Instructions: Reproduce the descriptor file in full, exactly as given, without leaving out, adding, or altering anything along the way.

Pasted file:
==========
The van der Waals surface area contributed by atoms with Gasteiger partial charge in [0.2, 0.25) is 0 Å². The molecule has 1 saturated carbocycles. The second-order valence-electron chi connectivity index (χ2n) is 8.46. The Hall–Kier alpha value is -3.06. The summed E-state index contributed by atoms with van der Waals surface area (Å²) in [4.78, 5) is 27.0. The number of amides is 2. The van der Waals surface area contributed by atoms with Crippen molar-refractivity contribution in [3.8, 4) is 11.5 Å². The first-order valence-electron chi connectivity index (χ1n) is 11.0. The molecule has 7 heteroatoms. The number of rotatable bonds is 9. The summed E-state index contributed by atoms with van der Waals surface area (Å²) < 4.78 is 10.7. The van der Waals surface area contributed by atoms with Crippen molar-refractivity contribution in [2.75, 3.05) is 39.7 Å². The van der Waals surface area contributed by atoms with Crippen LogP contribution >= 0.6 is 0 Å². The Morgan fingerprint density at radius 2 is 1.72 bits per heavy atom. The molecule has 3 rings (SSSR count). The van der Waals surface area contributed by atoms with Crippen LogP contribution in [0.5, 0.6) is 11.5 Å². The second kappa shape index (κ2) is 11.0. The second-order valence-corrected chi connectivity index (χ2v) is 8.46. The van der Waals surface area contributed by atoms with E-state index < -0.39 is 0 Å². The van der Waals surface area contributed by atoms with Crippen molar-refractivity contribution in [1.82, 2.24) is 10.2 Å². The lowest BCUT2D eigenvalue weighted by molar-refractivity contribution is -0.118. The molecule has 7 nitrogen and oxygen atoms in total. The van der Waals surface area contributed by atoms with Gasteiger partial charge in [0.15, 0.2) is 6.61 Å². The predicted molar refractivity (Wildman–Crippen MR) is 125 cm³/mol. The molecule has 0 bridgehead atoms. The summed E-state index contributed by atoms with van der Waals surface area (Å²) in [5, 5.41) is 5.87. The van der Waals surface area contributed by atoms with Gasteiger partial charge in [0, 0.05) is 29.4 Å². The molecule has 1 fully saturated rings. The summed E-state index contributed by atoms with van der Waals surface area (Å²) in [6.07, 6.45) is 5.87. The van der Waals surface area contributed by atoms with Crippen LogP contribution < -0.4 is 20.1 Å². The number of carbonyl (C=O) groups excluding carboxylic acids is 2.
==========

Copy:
The van der Waals surface area contributed by atoms with Gasteiger partial charge in [0.2, 0.25) is 0 Å². The molecule has 1 saturated carbocycles. The second-order valence-electron chi connectivity index (χ2n) is 8.46. The Hall–Kier alpha value is -3.06. The summed E-state index contributed by atoms with van der Waals surface area (Å²) in [4.78, 5) is 27.0. The number of amides is 2. The van der Waals surface area contributed by atoms with Crippen molar-refractivity contribution in [3.8, 4) is 11.5 Å². The first-order valence-electron chi connectivity index (χ1n) is 11.0. The molecule has 7 heteroatoms. The number of rotatable bonds is 9. The summed E-state index contributed by atoms with van der Waals surface area (Å²) < 4.78 is 10.7. The van der Waals surface area contributed by atoms with Crippen molar-refractivity contribution in [2.75, 3.05) is 39.7 Å². The van der Waals surface area contributed by atoms with Crippen LogP contribution >= 0.6 is 0 Å². The Morgan fingerprint density at radius 2 is 1.72 bits per heavy atom. The molecule has 3 rings (SSSR count). The van der Waals surface area contributed by atoms with Crippen LogP contribution in [0.5, 0.6) is 11.5 Å². The second kappa shape index (κ2) is 11.0. The second-order valence-corrected chi connectivity index (χ2v) is 8.46. The van der Waals surface area contributed by atoms with E-state index < -0.39 is 0 Å². The van der Waals surface area contributed by atoms with Crippen molar-refractivity contribution in [1.82, 2.24) is 10.2 Å². The lowest BCUT2D eigenvalue weighted by molar-refractivity contribution is -0.118. The molecule has 7 nitrogen and oxygen atoms in total. The van der Waals surface area contributed by atoms with Gasteiger partial charge in [0.15, 0.2) is 6.61 Å². The predicted molar refractivity (Wildman–Crippen MR) is 125 cm³/mol. The molecule has 0 bridgehead atoms. The summed E-state index contributed by atoms with van der Waals surface area (Å²) in [5, 5.41) is 5.87. The van der Waals surface area contributed by atoms with Gasteiger partial charge in [0, 0.05) is 29.4 Å². The molecule has 1 fully saturated rings. The summed E-state index contributed by atoms with van der Waals surface area (Å²) in [6.07, 6.45) is 5.87. The van der Waals surface area contributed by atoms with Crippen LogP contribution < -0.4 is 20.1 Å². The number of carbonyl (C=O) groups excluding carboxylic acids is 2.